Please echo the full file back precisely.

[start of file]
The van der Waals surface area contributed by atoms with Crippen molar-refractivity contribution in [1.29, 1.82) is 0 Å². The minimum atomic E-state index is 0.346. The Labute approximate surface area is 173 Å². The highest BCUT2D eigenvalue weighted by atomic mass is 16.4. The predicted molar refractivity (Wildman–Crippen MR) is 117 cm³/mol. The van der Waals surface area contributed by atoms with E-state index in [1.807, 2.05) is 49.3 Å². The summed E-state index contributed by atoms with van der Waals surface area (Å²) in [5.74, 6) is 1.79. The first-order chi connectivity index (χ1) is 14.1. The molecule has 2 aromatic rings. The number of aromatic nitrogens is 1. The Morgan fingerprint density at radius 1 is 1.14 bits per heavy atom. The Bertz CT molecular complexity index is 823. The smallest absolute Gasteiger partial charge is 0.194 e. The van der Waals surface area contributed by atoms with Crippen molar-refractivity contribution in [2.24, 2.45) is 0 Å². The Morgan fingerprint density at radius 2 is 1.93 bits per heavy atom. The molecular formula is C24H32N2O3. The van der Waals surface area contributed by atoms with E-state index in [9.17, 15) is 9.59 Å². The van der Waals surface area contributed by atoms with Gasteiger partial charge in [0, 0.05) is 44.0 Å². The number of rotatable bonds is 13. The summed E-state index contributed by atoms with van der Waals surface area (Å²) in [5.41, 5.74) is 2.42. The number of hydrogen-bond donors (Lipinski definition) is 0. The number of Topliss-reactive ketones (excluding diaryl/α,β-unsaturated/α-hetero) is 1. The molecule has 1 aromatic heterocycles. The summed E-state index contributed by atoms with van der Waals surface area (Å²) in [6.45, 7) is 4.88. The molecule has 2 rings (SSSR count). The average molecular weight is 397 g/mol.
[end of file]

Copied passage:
The van der Waals surface area contributed by atoms with Crippen molar-refractivity contribution in [1.29, 1.82) is 0 Å². The minimum atomic E-state index is 0.346. The Labute approximate surface area is 173 Å². The highest BCUT2D eigenvalue weighted by atomic mass is 16.4. The predicted molar refractivity (Wildman–Crippen MR) is 117 cm³/mol. The van der Waals surface area contributed by atoms with E-state index in [1.807, 2.05) is 49.3 Å². The summed E-state index contributed by atoms with van der Waals surface area (Å²) in [5.74, 6) is 1.79. The first-order chi connectivity index (χ1) is 14.1. The molecule has 2 aromatic rings. The number of aromatic nitrogens is 1. The Morgan fingerprint density at radius 1 is 1.14 bits per heavy atom. The Bertz CT molecular complexity index is 823. The smallest absolute Gasteiger partial charge is 0.194 e. The van der Waals surface area contributed by atoms with Crippen molar-refractivity contribution in [2.24, 2.45) is 0 Å². The Morgan fingerprint density at radius 2 is 1.93 bits per heavy atom. The molecular formula is C24H32N2O3. The van der Waals surface area contributed by atoms with E-state index in [9.17, 15) is 9.59 Å². The van der Waals surface area contributed by atoms with Gasteiger partial charge in [0, 0.05) is 44.0 Å². The number of rotatable bonds is 13. The summed E-state index contributed by atoms with van der Waals surface area (Å²) in [5.41, 5.74) is 2.42. The number of hydrogen-bond donors (Lipinski definition) is 0. The number of Topliss-reactive ketones (excluding diaryl/α,β-unsaturated/α-hetero) is 1. The molecule has 1 aromatic heterocycles. The summed E-state index contributed by atoms with van der Waals surface area (Å²) in [6.45, 7) is 4.88. The molecule has 2 rings (SSSR count). The average molecular weight is 397 g/mol.